# Using vignettes to rethink Latino-white disparities in self-rated health

## Author(s): Bzostek, Sharon; Sastry, Narayan; Goldman, Noreen; Pebley, Anne; Duffy, Denise

To refer to this page use: http://arks.princeton.edu/ark:/88435/pr1g50f
DC FieldValueLanguage
dc.contributor.authorBzostek, Sharon-
dc.contributor.authorSastry, Narayan-
dc.contributor.authorGoldman, Noreen-
dc.contributor.authorPebley, Anne-
dc.contributor.authorDuffy, Denise-
dc.date.accessioned2020-04-01T21:40:10Z-
dc.date.available2020-04-01T21:40:10Z-
dc.date.issued2016-01en_US
dc.identifier.citationBzostek, Sharon, Sastry, Narayan, Goldman, Noreen, Pebley, Anne, Duffy, Denise. (2016). Using vignettes to rethink Latino-white disparities in self-rated health. Social Science & Medicine, 149 (46 - 65. doi:10.1016/j.socscimed.2015.11.031en_US
dc.identifier.issn0277-9536-
dc.identifier.urihttp://arks.princeton.edu/ark:/88435/pr1g50f-
dc.description.abstractResearchers often rely on respondents' self-rated health (SRH) to measure social disparities in health, but recent studies suggest that systematically different reporting styles across groups can yield misleading conclusions about disparities in SRH. In this study, we test whether this finding extends to ethnic differences in self-assessments of health in particular domains. We document differences between US-born whites and four Latino subgroups in respondents' assessments of health in six health domains using data from the second wave of the Los Angeles Family and Neighborhood Survey (N = 1468). We use both conventional methods and an approach that uses vignettes to adjust for differential reporting styles. Our results suggest that despite consistent evidence from the literature that Latinos tend to rate their overall health more poorly than whites, and that Latino immigrants report worse SRH than US-born Latinos, this pattern is not true of self-reports in individual health domains. We find that at the bivariate level, US-born whites (and often US-born Mexicans) have significantly more pessimistic reporting styles than Latino immigrants. After adding controls, we find evidence of significantly different reporting styles for only one domain: US-born Mexicans and whites consistently interpret head pain more severely than the other Latino subgroups. Finally, we find that both before and after adjusting for differences in rating styles across groups, non-Mexican Latino immigrants report better social and physical functioning and less pain than other groups. Our findings underscore the advantages of domain-specific ratings when evaluating ethnic differences in self-assessments of health. We encourage researchers studying social disparities in health to consider respondents' self-assessments in a variety of domains, and to also investigate (when possible) potential biases in their findings due to different reporting styles. The anchoring vignettes approach we use is one potential method for overcoming biases due to different rating styles across groups.en_US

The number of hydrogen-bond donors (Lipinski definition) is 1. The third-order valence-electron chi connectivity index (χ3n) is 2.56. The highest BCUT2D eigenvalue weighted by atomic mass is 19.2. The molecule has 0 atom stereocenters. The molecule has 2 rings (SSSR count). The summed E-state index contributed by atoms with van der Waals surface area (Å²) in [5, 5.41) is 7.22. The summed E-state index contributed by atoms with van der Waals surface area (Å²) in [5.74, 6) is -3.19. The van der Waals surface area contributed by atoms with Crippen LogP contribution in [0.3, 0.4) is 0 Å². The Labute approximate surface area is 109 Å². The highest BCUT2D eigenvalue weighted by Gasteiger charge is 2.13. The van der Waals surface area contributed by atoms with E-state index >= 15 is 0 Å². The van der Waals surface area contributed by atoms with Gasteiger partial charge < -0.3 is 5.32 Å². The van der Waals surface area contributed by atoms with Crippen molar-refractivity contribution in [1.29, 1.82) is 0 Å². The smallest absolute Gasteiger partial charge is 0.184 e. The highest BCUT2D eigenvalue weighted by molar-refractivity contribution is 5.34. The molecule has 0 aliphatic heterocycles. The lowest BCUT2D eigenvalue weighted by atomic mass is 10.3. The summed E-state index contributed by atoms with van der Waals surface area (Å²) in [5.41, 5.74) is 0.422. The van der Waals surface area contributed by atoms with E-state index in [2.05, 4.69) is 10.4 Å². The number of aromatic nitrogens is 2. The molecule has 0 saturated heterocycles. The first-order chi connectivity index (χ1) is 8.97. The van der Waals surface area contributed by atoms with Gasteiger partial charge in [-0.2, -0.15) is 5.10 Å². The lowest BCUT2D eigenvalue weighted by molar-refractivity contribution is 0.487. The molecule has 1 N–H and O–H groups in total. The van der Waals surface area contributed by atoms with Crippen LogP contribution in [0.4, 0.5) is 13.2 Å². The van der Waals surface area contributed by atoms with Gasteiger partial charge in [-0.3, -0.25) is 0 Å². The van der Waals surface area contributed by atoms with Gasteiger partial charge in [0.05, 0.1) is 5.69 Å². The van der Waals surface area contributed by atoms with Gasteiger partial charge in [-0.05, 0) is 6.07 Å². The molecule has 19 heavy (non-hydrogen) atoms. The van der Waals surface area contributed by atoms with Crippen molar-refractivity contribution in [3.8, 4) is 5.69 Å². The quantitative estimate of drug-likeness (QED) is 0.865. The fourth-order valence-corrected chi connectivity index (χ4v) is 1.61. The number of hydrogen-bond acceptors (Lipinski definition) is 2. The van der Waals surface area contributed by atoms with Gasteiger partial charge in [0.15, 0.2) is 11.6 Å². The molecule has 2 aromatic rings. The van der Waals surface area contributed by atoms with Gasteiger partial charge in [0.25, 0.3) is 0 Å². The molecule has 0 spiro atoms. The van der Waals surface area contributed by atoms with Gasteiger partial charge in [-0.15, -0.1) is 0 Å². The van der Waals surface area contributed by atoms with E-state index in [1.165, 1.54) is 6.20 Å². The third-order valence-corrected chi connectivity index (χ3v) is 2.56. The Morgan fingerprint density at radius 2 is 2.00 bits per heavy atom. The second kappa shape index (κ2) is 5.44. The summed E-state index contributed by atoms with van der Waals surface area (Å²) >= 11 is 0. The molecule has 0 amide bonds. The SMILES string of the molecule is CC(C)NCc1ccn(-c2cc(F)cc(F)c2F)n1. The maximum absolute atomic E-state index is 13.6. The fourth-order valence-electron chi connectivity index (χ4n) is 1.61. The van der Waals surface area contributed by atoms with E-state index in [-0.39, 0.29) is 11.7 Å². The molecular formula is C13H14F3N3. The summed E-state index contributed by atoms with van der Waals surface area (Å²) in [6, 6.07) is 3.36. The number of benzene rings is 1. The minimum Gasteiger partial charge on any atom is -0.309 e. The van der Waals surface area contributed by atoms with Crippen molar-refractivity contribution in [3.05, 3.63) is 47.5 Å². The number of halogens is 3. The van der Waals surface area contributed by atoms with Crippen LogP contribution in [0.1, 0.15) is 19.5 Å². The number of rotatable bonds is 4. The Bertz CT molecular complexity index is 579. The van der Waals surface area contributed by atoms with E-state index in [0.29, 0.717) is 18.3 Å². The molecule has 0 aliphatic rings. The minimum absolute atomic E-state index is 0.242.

dc.format.extent46 - 65en_US
dc.language.isoenen_US
dc.relation.ispartofSocial Science & Medicineen_US
dc.rightsFinal published version. Article is made available in OAR by the publisher's permission or policy.en_US
dc.titleUsing vignettes to rethink Latino-white disparities in self-rated healthen_US
dc.typeJournal Articleen_US
dc.identifier.doidoi:10.1016/j.socscimed.2015.11.031-
pu.type.symplectichttp://www.symplectic.co.uk/publications/atom-terms/1.0/journal-articleen_US

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